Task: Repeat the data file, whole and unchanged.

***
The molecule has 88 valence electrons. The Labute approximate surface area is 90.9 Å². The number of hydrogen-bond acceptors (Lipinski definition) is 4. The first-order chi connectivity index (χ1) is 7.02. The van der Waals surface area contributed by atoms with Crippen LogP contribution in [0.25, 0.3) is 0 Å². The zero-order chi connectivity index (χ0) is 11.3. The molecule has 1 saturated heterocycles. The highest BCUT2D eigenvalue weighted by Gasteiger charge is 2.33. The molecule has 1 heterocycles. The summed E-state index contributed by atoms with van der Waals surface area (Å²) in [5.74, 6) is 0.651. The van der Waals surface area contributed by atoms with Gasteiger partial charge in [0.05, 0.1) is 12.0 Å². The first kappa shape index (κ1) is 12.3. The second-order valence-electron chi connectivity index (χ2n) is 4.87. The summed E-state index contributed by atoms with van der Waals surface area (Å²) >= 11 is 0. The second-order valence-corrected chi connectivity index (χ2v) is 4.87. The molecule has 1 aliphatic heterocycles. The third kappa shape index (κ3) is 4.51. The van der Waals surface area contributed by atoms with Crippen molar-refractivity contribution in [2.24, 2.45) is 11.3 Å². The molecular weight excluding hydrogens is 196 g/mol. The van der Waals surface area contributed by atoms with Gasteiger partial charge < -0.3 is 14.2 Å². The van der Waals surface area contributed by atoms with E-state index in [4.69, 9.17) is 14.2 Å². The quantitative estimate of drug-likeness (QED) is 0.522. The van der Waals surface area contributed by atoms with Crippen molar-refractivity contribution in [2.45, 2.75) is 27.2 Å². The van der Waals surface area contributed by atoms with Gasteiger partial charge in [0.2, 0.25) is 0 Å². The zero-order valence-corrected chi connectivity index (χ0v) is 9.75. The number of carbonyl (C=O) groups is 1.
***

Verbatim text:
The molecule has 88 valence electrons. The Labute approximate surface area is 90.9 Å². The number of hydrogen-bond acceptors (Lipinski definition) is 4. The first-order chi connectivity index (χ1) is 7.02. The van der Waals surface area contributed by atoms with Crippen LogP contribution in [0.25, 0.3) is 0 Å². The zero-order chi connectivity index (χ0) is 11.3. The molecule has 1 saturated heterocycles. The highest BCUT2D eigenvalue weighted by Gasteiger charge is 2.33. The molecule has 1 heterocycles. The summed E-state index contributed by atoms with van der Waals surface area (Å²) in [5.74, 6) is 0.651. The van der Waals surface area contributed by atoms with Gasteiger partial charge in [0.05, 0.1) is 12.0 Å². The first kappa shape index (κ1) is 12.3. The second-order valence-electron chi connectivity index (χ2n) is 4.87. The summed E-state index contributed by atoms with van der Waals surface area (Å²) >= 11 is 0. The second-order valence-corrected chi connectivity index (χ2v) is 4.87. The molecule has 1 aliphatic heterocycles. The third kappa shape index (κ3) is 4.51. The van der Waals surface area contributed by atoms with Crippen molar-refractivity contribution in [2.24, 2.45) is 11.3 Å². The molecular weight excluding hydrogens is 196 g/mol. The van der Waals surface area contributed by atoms with Gasteiger partial charge < -0.3 is 14.2 Å². The van der Waals surface area contributed by atoms with E-state index in [4.69, 9.17) is 14.2 Å². The quantitative estimate of drug-likeness (QED) is 0.522. The van der Waals surface area contributed by atoms with Crippen molar-refractivity contribution in [2.45, 2.75) is 27.2 Å². The van der Waals surface area contributed by atoms with Gasteiger partial charge in [0.2, 0.25) is 0 Å². The zero-order valence-corrected chi connectivity index (χ0v) is 9.75. The number of carbonyl (C=O) groups is 1.